The Conciliar Movement was a reform movement in the 14th-, 15th- and 16th-century Catholic Church which held that supreme authority in the Church resided with an ecumenical council, apart from, or even against, the pope. The movement emerged in response to the Western Schism between rival popes in Rome and Avignon.
The Conciliar Movement:-
In the controversies of the conciliar period, the church was viewed as a human society, similar in nature and organization to other human societies. Accordingly, in the effort to replace the authority of the pope by that of a representative church council, general principles were worked cut which served equally well in the later effort to replace the power of kings by that of representative parliaments.
The decree of the Council of Constance (1414-1417), asserting its superiority to the pope, has been called the most revolutionary official document in the history of the world. It marked the culmination of the medieval effort to replace the Roman ideal of authority vested in a single, divinely ordained head by that of a popularly-based representative assembly. It foreshadowed the later political contest between autocracy and constitutional principles in the state.
Taking advantage of the opportunity of the Great Schism, liberal churchmen tried to borrow from the rising states of Europe and from the doctrines of Marsilius and Ockam a theory of limited monarchy and a plan of representative government for the church. In its organization, the Council of Constance represented also the growing national spirit making provision that the votes of the clergy should be cast by “nations”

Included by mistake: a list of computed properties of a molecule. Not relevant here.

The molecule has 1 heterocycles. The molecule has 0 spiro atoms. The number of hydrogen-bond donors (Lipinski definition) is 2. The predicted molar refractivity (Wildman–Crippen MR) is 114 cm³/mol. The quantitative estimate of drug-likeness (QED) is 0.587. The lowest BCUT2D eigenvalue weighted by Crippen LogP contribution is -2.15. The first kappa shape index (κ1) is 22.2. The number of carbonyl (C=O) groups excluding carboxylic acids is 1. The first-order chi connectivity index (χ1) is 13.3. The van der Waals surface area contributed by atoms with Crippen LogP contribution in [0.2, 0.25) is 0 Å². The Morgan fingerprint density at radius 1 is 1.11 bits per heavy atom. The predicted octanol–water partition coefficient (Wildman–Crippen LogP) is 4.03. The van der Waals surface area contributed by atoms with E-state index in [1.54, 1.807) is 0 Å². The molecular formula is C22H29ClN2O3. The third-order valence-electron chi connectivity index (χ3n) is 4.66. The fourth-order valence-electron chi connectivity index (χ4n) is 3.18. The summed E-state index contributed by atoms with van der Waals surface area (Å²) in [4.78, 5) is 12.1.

The leadership of the conciliar party centered mainly in the universities, and the new methods of the Renaissance were manifested in the critical attitude toward formerly unquestioned canons of belief. Many supported the conciliar movement because of a pious desire to heal the Schism, but when that was accomplished they lost interest, and the academic nature of the movement became a source of weakness.
Resisted by the powerful vested interests which it attacked, it was doomed to failure when it opposed the Hussite movement and thus alienated popular support. The failure of the conciliar movement marked the beginning of the modern world.
When it proved impossible to maintain democratic principles and to reorganize and reform the church from within, the way was prepared for the establishment of divine-right monarchies which adopted the doctrines of Machiavelli, for the work of Luther and his followers in establishing independent Protestant sects over a large part of Christendom, and for the ultramodern reaction and the efforts of Loyola and the Jesuits in behalf of the Catholic Church.
The chief writers of the period were John Gerson (1363-1429), chancellor of the University of Paris; Cardinal Nicholas of Cues? (1401-1464); and Aeneas Sylvius (1405-1464), afterward Pope Pius II. Gerson favored a system of limited monarchy in church organization, and believed that a mingling of monarchic, aristocratic, and democratic elements was best in both church and state. He opposed the theory of papal supremacy and adopted some of the principles of Marsilius, although he refused to accept the democratic conception of the church as the entire body of believers.